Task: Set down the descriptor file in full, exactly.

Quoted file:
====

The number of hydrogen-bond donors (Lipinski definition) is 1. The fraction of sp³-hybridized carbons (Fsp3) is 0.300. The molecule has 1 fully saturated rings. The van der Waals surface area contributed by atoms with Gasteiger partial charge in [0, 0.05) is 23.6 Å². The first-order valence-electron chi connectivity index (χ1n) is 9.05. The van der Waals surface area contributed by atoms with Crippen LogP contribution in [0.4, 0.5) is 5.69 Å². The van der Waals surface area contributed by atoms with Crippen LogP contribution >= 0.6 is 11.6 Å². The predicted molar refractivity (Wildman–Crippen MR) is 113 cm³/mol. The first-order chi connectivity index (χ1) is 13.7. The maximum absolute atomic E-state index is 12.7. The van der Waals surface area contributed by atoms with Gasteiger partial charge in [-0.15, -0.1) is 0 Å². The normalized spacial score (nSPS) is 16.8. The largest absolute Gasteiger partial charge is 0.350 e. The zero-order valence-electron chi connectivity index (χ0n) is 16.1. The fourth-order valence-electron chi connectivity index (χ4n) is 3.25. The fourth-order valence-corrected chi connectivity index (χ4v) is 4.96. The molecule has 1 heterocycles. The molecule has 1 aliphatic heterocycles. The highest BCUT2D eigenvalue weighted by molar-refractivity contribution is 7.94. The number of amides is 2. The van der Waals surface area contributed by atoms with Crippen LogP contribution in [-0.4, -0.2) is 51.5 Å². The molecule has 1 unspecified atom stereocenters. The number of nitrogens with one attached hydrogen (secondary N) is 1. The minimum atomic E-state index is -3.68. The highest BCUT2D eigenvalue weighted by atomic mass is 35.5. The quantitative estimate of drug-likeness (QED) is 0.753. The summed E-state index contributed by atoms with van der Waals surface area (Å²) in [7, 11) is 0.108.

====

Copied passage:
The number of hydrogen-bond donors (Lipinski definition) is 1. The fraction of sp³-hybridized carbons (Fsp3) is 0.300. The molecule has 1 fully saturated rings. The van der Waals surface area contributed by atoms with Gasteiger partial charge in [0, 0.05) is 23.6 Å². The first-order valence-electron chi connectivity index (χ1n) is 9.05. The van der Waals surface area contributed by atoms with Crippen LogP contribution in [0.4, 0.5) is 5.69 Å². The van der Waals surface area contributed by atoms with Crippen LogP contribution >= 0.6 is 11.6 Å². The predicted molar refractivity (Wildman–Crippen MR) is 113 cm³/mol. The first-order chi connectivity index (χ1) is 13.7. The maximum absolute atomic E-state index is 12.7. The van der Waals surface area contributed by atoms with Gasteiger partial charge in [-0.15, -0.1) is 0 Å². The normalized spacial score (nSPS) is 16.8. The largest absolute Gasteiger partial charge is 0.350 e. The zero-order valence-electron chi connectivity index (χ0n) is 16.1. The fourth-order valence-electron chi connectivity index (χ4n) is 3.25. The fourth-order valence-corrected chi connectivity index (χ4v) is 4.96. The molecule has 1 heterocycles. The molecule has 1 aliphatic heterocycles. The highest BCUT2D eigenvalue weighted by molar-refractivity contribution is 7.94. The number of amides is 2. The van der Waals surface area contributed by atoms with Crippen LogP contribution in [-0.4, -0.2) is 51.5 Å². The molecule has 1 unspecified atom stereocenters. The number of nitrogens with one attached hydrogen (secondary N) is 1. The minimum atomic E-state index is -3.68. The highest BCUT2D eigenvalue weighted by atomic mass is 35.5. The quantitative estimate of drug-likeness (QED) is 0.753. The summed E-state index contributed by atoms with van der Waals surface area (Å²) in [7, 11) is 0.108.